The difference between making movies and making works of art in the field of children's animation cinema is established by Pixar Animation Studios. Every two years or so, when the cinema for children reaches alarmingly low levels, Pixar appears and raises the bar again a few more centimeters. It is a studio that has flatly refused to make second parts (except for Toy Story) and so far refused to resort to eschatological elements to make people laugh (that is, the poop, ass, fart, pee, which is so abundant in Shrek, from Dreamworks).
Or so we believed. Cars is the Pixar vision of Deep America, of caravan residents and Nascar fans (those car races that consist of turning left, accelerating, turning left, accelerating and so on up to fifteen hundred times) which goes to cause a couple more jokes than usual. As we mentioned on this page, it is the story of a car called Lightning McQueen (voice of Owen Wilson in the original version) who lives to run and for himself, who lands in a small, lonely town in the middle of nowhere and ends up discovering friendship, honesty and the American way of life. It is the typical Pixar moral and is a formula that unfortunately begins to become repetitive, especially when we find the weakest script that Pixar has had so far, much more focused on the description of the characters than in situations in which yes, what causes the film to bore many of its 116 minutes of footage, almost a third more than a children's film should last.
The strengths remain in the development of the characters and the humanization of them, from Doc Hudson (voice of Paul Newman in the original) to the incomparable pair of Italian mechanics, in a cheeky wink to Ferrari (boosted at the end of the film with an exceptional surprise cameo), going through the Humvee Schwarzenneger (seriously), the tractor-cows and the mosquito-beetle. In general, Pixar did the same thing as Finding Nemo: study, study, study the environment and apply the knowledge acquired to the film, replacing the ocean with the motor world (hence the innumerable jokes are really effective and funny). However, it shows that there are times when the film is making time without getting anywhere in particular, and there is a bump of rhythm in the middle of the film, which coincides with the romantic break between McQueen and Sally.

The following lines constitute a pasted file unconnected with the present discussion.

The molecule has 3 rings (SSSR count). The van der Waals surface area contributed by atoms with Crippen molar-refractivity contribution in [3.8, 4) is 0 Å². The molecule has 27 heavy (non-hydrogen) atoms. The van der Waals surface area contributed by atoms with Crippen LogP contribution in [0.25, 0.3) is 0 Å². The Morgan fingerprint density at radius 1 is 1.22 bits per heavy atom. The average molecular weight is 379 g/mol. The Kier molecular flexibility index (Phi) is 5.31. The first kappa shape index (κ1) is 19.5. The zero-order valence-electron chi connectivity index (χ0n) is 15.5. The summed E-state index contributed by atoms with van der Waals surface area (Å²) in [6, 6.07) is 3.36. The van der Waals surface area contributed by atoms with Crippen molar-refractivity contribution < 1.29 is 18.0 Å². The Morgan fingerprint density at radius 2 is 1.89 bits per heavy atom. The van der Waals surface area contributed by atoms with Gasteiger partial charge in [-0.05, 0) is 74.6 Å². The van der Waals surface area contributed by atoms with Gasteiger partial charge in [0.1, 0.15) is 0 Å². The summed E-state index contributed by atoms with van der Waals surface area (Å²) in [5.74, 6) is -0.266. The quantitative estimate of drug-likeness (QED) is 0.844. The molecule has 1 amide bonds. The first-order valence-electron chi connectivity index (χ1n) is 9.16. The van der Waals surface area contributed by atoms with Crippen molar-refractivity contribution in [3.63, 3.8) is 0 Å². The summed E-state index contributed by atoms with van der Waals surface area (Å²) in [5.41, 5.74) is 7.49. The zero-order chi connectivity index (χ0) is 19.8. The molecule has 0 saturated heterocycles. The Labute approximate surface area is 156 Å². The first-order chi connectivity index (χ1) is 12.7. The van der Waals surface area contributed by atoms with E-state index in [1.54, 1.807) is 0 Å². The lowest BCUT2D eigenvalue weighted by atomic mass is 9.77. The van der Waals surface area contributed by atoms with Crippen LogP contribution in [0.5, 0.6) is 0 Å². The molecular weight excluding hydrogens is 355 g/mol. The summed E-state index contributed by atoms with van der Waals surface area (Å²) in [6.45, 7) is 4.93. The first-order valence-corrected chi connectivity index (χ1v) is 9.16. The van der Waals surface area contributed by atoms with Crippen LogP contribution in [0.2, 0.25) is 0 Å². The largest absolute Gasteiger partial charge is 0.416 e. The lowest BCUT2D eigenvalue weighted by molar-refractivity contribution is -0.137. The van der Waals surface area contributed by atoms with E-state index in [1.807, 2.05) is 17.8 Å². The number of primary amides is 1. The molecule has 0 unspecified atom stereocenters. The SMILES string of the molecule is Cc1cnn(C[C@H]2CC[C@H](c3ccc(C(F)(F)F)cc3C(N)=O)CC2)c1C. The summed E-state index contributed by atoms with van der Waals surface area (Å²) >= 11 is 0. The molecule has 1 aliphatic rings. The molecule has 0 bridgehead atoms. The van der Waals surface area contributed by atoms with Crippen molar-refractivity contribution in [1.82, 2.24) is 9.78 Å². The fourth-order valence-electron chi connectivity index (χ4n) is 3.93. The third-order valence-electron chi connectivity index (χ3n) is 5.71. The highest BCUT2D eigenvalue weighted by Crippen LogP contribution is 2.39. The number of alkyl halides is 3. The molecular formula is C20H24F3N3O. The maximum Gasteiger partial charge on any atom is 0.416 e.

But Pixar at medium gas is still pissing in the mouth of half the world's most famous animation studios. The aforementioned defects are nothing compared to flat and boring characters and the thousand and one trite situations of 99 percent of current animated films, and technically the film is unbeatable: the design of the characters and their movements, the rocking, suspensions, inertia, body physics... It's unparalleled, and the impressive scenarios of the American West seem drawn from real life. And that yes, in the moments in which the film takes rhythm (the final race, without going any further), Cars is about to be at the height of the best works of Pixar.